A typical loft conversion with a box dormer
This page is intended to give the homeowner an idea of the typical structural features involved in converting a loft space into a habitable room.
Firstly, there's no such thing as a typical loft conversion! We have designed hundreds of loft conversions over the years, and they're all different due the variations in the original construction and the requirements of the occupants. In one case we designed two halves of a semi-detached house simultaneously, but the structures had to be totally different!
This example is based on a 19th Century end-terrace house, and has a "box dormer" on the rear of the roof. This requires a ridge beam to support the apex of the roof, as the rafters are no longer coupled as in the original roof. Parts of the structure are hidden to enable viewing.
Ridge Beam Support Post at ChimneyTo avoid supporting the steel ridge beam in the chimney stack (which is often weak and sometimes poorly supported if a chimney breast has been removed), we install a steel post against the face of the chimney.
Chimney supported on steel beam
Sometimes a steel beam is needed at the new floor level to support the post, if the load-bearing spine wall is not in line with the ridge of the roof.
In this case, the beam fulfils a second function to support the chimney stack, as the chimney breast has been removed below the new floor level. Often these are found to have been previously removed without installing any support to the 2 tonnes of old brickwork above!
Steel Beam supporting front of roof and floorStairwell opening trimmed out with multiple joistsTo enable the collars to be removed from the loft space, the purlin supporting the front rafters needs to be supported. This is normally effected by a studwork "ashlering" wall taking the load down to the floor structure. Where headroom permits deeper joists to be employed, a steel beam is not always necessary as shown here.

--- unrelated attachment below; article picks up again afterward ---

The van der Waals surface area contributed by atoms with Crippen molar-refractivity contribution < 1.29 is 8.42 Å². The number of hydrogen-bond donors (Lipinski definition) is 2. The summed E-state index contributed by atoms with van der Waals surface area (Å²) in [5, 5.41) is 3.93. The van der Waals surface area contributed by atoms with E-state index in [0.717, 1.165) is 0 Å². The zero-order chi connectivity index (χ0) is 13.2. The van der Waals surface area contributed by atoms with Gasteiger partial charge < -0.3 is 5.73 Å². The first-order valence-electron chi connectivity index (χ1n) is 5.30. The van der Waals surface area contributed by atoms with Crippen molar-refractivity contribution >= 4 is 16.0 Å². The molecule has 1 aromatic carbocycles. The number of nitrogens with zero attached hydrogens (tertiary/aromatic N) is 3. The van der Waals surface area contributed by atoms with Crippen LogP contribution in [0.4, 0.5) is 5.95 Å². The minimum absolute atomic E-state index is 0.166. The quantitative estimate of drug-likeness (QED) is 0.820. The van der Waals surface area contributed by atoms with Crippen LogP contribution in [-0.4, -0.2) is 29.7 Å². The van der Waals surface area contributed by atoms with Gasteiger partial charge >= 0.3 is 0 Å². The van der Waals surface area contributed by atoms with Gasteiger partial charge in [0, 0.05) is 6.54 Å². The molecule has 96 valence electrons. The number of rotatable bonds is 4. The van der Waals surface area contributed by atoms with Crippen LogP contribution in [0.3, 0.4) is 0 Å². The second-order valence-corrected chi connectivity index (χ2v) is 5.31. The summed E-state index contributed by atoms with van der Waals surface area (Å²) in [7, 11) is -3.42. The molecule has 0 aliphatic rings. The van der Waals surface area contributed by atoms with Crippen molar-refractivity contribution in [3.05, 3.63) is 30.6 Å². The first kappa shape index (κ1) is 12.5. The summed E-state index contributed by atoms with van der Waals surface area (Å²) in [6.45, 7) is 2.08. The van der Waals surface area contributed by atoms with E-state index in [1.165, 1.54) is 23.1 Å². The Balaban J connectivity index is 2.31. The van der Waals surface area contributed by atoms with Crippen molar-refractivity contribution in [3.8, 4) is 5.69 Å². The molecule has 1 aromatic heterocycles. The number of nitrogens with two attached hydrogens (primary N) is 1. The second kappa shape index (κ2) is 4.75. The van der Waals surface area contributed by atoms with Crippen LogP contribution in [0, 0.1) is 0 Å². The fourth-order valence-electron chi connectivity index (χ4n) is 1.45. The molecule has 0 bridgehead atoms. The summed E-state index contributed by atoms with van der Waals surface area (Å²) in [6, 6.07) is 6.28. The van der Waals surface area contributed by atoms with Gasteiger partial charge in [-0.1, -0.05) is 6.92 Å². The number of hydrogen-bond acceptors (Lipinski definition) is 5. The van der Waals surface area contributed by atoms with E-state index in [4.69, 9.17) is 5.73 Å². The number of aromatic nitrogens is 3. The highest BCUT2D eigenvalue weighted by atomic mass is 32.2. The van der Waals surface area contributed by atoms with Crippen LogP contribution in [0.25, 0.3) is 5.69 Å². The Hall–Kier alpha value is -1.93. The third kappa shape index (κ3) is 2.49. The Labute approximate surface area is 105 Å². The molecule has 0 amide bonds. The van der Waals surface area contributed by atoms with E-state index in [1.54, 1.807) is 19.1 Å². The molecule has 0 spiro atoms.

The new floor joists are installed between the ceiling joists with a small clearance above the ceiling. The ceiling joists are usually suspended from the new floor in order to resist sagging. The stairwell opening is trimmed out with a double or triple joist.
The floor joists are mounted in steel joist hangers from a timber plate bolted to the top of the beam. They are restrained in place by timber packers between the joists (not shown).Floor Joists suspended in steel hangers
Dormer Window framed out in studworkRidge Beam detail to maximise headroomThe dormer structure is framed out in studwork, with timber lintels for the windows supported on "cripple" studs. The sheathing is not shown, but is vital for stabilising the framework. OSB or plywood panels are nailed to the studs and noggins (short pieces of timber) are placed to support the edges of the sheets. The sheet ends should be staggered to improve racking resistance.
The detailing of the dormer roof is often critical, as headroom is usually limited. There are a number of different ridge beam details that can be adopted to make the most of the available space.
© Charles Tallack Engineering Consultancy 2012